Researchers at the University of Pittsburgh School of Medicine contacted 106 adolescents up to 60 times via cellphone over 5 weeks to ask about their media use at the time of the call. Forty-six teens had already been diagnosed with Major Depressive Disorder. Of the five media activities (television or movies, music, video games, Internet, and print media, such as magazines, newspapers, and books), only listening to music and reading were correlated with depression. In other words, the depressed teens were significantly more likely to be listening to music and less likely to be reading print media than the non-depressed teens. The researchers properly conclude that the association does not prove causality:
Major depressive disorder is positively associated with popular music exposure and negatively associated with reading print media such as books. Further research elucidating the directionality and strength of these relationships may help advance understanding of the relationships between media use and MDD.
These results are not surprising. One of the symptoms of depression is withdrawal. In previous generations, depressed teens would shut themselves in their room and listen to music on their stereos. Now, Ipods and MP3 players make it possible for them to isolate themselves while in the presence of others. The finding that depressed teens spend less time reading is likely due to poor concentration--another symptom of depression.
Sometimes researchers demonstrate their own problems in interpreting correlational results. The supposed discovery of "Facebook depression" is one such example. A clinical report published in Pediatrics linked teen depression and time spent on Facebook. In it, the authors created the term "Facebook depression" which they defined as "depression that develops when preteens and teens spend a great deal of time on social media sites, such as Facebook, and then begin to exhibit classic symptoms of depression." They go on to state that "adolescents who suffer from Facebook depression are at risk for social isolation and sometimes turn to risky Internet sites and blogs for 'help' that may promote substance abuse, unsafe sexual practices, or aggressive or self-destructive behaviors."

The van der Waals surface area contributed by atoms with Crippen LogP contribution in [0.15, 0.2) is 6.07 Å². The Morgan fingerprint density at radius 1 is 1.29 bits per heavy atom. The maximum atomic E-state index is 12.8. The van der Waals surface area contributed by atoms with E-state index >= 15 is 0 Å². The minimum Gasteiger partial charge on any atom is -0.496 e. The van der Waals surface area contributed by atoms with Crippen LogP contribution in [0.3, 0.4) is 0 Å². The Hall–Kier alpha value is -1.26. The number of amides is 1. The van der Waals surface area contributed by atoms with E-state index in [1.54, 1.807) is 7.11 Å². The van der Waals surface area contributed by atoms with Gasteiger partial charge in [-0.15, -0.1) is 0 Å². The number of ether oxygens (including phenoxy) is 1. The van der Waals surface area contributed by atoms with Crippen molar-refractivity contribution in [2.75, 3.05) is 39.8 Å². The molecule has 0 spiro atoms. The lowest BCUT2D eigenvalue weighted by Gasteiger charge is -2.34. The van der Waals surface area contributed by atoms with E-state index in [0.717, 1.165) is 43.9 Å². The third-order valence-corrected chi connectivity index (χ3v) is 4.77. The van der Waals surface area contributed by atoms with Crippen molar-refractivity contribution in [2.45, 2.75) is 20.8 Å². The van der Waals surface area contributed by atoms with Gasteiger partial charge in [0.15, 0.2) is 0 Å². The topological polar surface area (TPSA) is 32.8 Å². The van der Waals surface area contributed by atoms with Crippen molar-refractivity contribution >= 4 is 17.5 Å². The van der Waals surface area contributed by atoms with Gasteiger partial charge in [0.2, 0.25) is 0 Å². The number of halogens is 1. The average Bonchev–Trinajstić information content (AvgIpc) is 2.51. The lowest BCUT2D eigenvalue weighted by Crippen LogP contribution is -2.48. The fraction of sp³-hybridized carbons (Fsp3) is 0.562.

Dr. Grohol points out in his critical analysis (Pediatrics Gets It Wrong About 'Facebook Depression') that the authors incorrectly relied on correlational results and second-hand media reports to come up with the term. He concludes:
If this is the level of “research” done to come to these conclusions about “Facebook depression,” the entire report is suspect and should be questioned. This is not an objective clinical report; this is a piece of propaganda spouting a particular agenda and bias. The problem now is that news outlets everywhere are picking up on “Facebook depression” and suggesting not only that it exists, but that researchers have found the online world somehow “triggers” depression in teens.Overdrawn conclusions from single studies misdirects public attention away from known risk factors of depression such as child abuse, bullying, family history and learning disabilities.It leads parents to believe that limiting their teenager's time listening to music or using Facebook will prevent emotional problems including depression. If only it were that simple.
Primack, B., Silk, J., DeLozier, C., Shadel, W., Dillman Carpentier, F., Dahl, R., & Switzer, G. (2011). Using Ecological Momentary Assessment to Determine Media Use by Individuals With and Without Major Depressive Disorder Archives of Pediatrics and Adolescent Medicine, 165 (4), 360-365 DOI: 10.1001/archpediatrics.2011.27
O'Keeffe, G., Clarke-Pearson, K., & , . (2011). The Impact of Social Media on Children, Adolescents, and Families PEDIATRICS, 127 (4), 800-804 DOI: 10.1542/peds.2011-0054